Giganta could be interesting, but seems like a back-up villain at best, like Bane in Batman and Robin. And I’m sorry I mentioned it. For that matter, I’d love to see a character like the Blue Snowman onscreen, but again, more along the lines of the film opens with Diana capturing her. Because really, how silly and great is a villain named the Blue Snowman? We can toss her out, though, because though the DCEU has finally shown signs of a sense of humor, there hasn’t really been room for out and out whimsy. For almost the same reason, I have to turn my back on Hypnota, referred to in modern comics as Hypnotic Woman. Though there’s a character with similar abilities who has good motivation, and I’m putting it down here now: I’m betting Jenkins and head of DC Films Geoff Johns are thinking what I’m thinking. Or maybe I’m thinking what they’re thinking.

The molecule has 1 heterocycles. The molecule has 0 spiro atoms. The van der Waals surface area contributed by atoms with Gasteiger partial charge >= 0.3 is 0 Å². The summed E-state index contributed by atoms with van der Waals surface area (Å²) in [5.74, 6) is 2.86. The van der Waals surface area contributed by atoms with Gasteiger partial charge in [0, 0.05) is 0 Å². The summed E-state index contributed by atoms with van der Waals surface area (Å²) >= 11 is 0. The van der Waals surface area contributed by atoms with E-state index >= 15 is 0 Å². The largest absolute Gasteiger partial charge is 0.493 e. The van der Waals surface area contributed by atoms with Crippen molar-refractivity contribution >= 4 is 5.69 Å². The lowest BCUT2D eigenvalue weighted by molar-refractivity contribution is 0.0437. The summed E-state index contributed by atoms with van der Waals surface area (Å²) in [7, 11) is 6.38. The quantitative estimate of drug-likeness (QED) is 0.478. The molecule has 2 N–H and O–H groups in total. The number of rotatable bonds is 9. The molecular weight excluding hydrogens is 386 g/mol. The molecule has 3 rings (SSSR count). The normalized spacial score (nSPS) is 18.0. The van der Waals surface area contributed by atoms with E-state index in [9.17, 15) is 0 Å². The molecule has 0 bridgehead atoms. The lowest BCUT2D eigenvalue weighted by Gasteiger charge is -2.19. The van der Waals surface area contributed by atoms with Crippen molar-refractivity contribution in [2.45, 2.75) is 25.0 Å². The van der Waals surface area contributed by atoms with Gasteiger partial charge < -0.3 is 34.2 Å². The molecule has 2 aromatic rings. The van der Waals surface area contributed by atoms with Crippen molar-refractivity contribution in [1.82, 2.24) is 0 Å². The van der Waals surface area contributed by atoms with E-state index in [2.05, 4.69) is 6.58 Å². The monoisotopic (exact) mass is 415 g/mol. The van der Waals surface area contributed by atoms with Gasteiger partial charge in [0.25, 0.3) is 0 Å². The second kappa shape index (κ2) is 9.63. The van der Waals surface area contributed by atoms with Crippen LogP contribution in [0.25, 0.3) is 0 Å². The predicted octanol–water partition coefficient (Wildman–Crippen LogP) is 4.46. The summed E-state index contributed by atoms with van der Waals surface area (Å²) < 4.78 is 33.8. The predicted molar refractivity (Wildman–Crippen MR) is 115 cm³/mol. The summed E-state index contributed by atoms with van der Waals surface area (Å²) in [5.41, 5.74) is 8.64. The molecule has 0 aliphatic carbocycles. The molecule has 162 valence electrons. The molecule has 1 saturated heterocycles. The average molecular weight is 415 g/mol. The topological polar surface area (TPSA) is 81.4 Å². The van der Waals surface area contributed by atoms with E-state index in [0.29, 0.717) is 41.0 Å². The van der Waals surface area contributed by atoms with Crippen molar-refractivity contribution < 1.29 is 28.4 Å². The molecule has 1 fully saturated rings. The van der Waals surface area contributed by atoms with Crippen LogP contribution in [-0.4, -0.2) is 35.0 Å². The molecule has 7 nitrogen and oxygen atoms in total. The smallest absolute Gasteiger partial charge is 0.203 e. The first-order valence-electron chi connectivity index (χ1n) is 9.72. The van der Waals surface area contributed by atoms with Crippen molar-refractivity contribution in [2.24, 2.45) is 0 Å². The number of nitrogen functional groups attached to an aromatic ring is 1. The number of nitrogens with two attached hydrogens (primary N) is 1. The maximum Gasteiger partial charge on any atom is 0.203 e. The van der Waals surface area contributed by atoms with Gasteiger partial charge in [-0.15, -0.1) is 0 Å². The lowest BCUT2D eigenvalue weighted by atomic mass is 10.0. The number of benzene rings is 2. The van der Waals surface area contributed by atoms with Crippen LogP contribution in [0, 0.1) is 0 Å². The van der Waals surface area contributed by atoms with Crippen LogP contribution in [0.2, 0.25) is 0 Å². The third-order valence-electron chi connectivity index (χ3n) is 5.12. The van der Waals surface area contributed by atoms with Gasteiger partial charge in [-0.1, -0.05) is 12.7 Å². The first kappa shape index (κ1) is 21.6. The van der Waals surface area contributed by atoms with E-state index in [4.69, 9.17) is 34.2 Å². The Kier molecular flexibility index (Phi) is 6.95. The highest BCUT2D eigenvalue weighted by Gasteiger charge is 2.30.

There’s no question that Wonder Woman has been a break-through for women on screen. Though how far of a break-through is being debated, and it’s also gotten some backlash, mostly from men. Wonder Womanhas a golden opportunity to take on that backlash directly, because one of the character’s best foes speaks to issues of not just inequality, but out and out misogyny: Doctor Psycho.

Created by William Moulton Marston, Doctor Psycho was meant as an amalgam of horror film icon Lon Chaney and Marston’s undergraduate advisor Hugo Munsterberg (not making that up), an academic who did not believe in women’s suffrage or feminism. Consistently depicted as being of short stature, Dr. Psycho went from being an occultist in the Golden Age to having telepathic powers in recent decades. However he does it, he inspires hatred and anger, spurring crowds to violence and specifically, violence toward women.